Scion of the Charter Oak — September 12, 2022

SCION OF THE CHARTER OAK
PLANTED 19 OCTOBER 1871
BY THE
1ST CO. GOVERNOR’S
FOOT GUARD

“In the earliest days the great oak served both as a council tree and agricultural guide for Native Americans. The annual spring planting of corn would not begin until the great tree’s leaves were the size of a mouse’s ear thus ensuring proper soil temperature and germination. The venerable oak was considered both sacred and sagacious. Connecticut received its charter from Charles II on October 9, 1662 and that document was the legal basis for all of its governance. With the accession of James II to the throne, there was a plan to seize the charter. In 1687 Governor Andros traveled to Hartford to collect the Connecticut Charter. A meeting was held, the charter was brought forth, candles went out and in darkness the charter disappeared. Capt. Joseph Wadsworth has seized the charter and hid it in the hollow of the ancient oak which stood on the Wyllys estate south of Prospect Street. The great tree blew down in a storm on August 21, 1856 at sundown that day. Bells tolled throughout Hartford. The tree’s age was estimated to be in excess of one thousand years. This tree was planted in 1871 by the officers and men of the First Company Governor’s Foot Guard, Major William H. Dodd commanding.”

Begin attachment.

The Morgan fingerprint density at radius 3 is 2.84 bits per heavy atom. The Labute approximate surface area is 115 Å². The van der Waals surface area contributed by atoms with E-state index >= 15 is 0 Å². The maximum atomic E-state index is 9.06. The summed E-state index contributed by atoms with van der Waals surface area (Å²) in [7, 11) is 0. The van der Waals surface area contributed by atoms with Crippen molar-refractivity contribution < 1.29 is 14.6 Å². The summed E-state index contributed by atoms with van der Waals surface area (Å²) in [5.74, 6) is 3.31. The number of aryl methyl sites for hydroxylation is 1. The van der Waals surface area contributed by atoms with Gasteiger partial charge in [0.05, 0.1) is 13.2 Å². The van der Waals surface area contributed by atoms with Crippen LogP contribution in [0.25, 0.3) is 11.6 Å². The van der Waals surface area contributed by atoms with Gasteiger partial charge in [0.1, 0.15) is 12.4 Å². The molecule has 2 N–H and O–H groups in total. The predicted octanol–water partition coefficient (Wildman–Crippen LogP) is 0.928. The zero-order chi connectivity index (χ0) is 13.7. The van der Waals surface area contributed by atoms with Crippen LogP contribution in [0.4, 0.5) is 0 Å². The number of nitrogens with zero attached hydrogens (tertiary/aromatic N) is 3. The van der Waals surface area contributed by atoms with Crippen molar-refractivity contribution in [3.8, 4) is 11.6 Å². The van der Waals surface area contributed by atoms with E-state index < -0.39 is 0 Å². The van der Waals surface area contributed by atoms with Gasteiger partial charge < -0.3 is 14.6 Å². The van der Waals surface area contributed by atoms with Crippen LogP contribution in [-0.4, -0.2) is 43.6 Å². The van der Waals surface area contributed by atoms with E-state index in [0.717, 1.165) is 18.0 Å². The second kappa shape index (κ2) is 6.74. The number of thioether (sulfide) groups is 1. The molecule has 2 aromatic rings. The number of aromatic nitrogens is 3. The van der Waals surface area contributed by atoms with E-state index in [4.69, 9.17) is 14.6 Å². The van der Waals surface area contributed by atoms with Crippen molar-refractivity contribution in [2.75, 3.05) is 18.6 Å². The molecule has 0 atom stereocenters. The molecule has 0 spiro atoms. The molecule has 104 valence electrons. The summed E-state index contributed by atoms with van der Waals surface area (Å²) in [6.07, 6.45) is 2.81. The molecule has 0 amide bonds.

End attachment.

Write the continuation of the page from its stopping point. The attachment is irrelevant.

-Excerpt courtesy of the Historical Marker Database, “Scion of the Charter Oak,” by Michael Herrick, Southbury, Connecticut, February 5, 2012

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